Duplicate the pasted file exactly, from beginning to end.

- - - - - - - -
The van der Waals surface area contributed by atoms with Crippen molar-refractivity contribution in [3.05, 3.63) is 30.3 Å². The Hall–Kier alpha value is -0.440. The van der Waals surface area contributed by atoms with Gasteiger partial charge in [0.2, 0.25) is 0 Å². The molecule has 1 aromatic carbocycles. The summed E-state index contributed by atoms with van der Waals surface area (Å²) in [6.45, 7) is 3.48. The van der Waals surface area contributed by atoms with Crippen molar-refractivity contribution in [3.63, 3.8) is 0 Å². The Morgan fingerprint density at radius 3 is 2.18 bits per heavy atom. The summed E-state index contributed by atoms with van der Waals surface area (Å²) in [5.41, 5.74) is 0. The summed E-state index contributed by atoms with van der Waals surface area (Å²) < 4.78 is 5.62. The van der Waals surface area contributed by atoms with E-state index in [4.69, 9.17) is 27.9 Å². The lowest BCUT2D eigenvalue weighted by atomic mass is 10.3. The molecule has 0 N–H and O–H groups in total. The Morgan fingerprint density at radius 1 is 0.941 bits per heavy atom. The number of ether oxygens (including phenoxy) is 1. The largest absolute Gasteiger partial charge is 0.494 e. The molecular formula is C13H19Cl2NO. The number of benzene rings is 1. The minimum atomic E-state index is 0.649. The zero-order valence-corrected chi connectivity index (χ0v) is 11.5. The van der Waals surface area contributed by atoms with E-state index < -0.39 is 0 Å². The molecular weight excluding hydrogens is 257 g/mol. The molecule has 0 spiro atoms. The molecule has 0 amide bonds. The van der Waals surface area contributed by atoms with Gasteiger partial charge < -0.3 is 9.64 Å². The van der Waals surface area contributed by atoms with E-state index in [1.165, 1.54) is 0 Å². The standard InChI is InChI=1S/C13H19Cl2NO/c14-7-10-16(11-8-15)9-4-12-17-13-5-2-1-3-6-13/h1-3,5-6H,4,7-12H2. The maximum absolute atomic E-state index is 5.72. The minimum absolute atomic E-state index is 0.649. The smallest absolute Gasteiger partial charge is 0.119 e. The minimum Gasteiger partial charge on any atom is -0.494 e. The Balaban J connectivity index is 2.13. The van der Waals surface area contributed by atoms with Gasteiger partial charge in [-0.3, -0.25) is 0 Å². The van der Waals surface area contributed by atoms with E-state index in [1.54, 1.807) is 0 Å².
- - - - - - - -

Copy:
The van der Waals surface area contributed by atoms with Crippen molar-refractivity contribution in [3.05, 3.63) is 30.3 Å². The Hall–Kier alpha value is -0.440. The van der Waals surface area contributed by atoms with Gasteiger partial charge in [0.2, 0.25) is 0 Å². The molecule has 1 aromatic carbocycles. The summed E-state index contributed by atoms with van der Waals surface area (Å²) in [6.45, 7) is 3.48. The van der Waals surface area contributed by atoms with Crippen molar-refractivity contribution in [3.63, 3.8) is 0 Å². The Morgan fingerprint density at radius 3 is 2.18 bits per heavy atom. The summed E-state index contributed by atoms with van der Waals surface area (Å²) in [5.41, 5.74) is 0. The summed E-state index contributed by atoms with van der Waals surface area (Å²) < 4.78 is 5.62. The van der Waals surface area contributed by atoms with E-state index in [4.69, 9.17) is 27.9 Å². The lowest BCUT2D eigenvalue weighted by atomic mass is 10.3. The molecule has 0 N–H and O–H groups in total. The Morgan fingerprint density at radius 1 is 0.941 bits per heavy atom. The number of ether oxygens (including phenoxy) is 1. The largest absolute Gasteiger partial charge is 0.494 e. The molecular formula is C13H19Cl2NO. The number of benzene rings is 1. The minimum atomic E-state index is 0.649. The zero-order valence-corrected chi connectivity index (χ0v) is 11.5. The van der Waals surface area contributed by atoms with E-state index < -0.39 is 0 Å². The molecular weight excluding hydrogens is 257 g/mol. The molecule has 0 spiro atoms. The molecule has 0 amide bonds. The van der Waals surface area contributed by atoms with Gasteiger partial charge < -0.3 is 9.64 Å². The van der Waals surface area contributed by atoms with E-state index in [1.165, 1.54) is 0 Å². The standard InChI is InChI=1S/C13H19Cl2NO/c14-7-10-16(11-8-15)9-4-12-17-13-5-2-1-3-6-13/h1-3,5-6H,4,7-12H2. The maximum absolute atomic E-state index is 5.72. The minimum absolute atomic E-state index is 0.649. The smallest absolute Gasteiger partial charge is 0.119 e. The minimum Gasteiger partial charge on any atom is -0.494 e. The Balaban J connectivity index is 2.13. The van der Waals surface area contributed by atoms with Gasteiger partial charge in [-0.3, -0.25) is 0 Å². The van der Waals surface area contributed by atoms with E-state index in [1.54, 1.807) is 0 Å².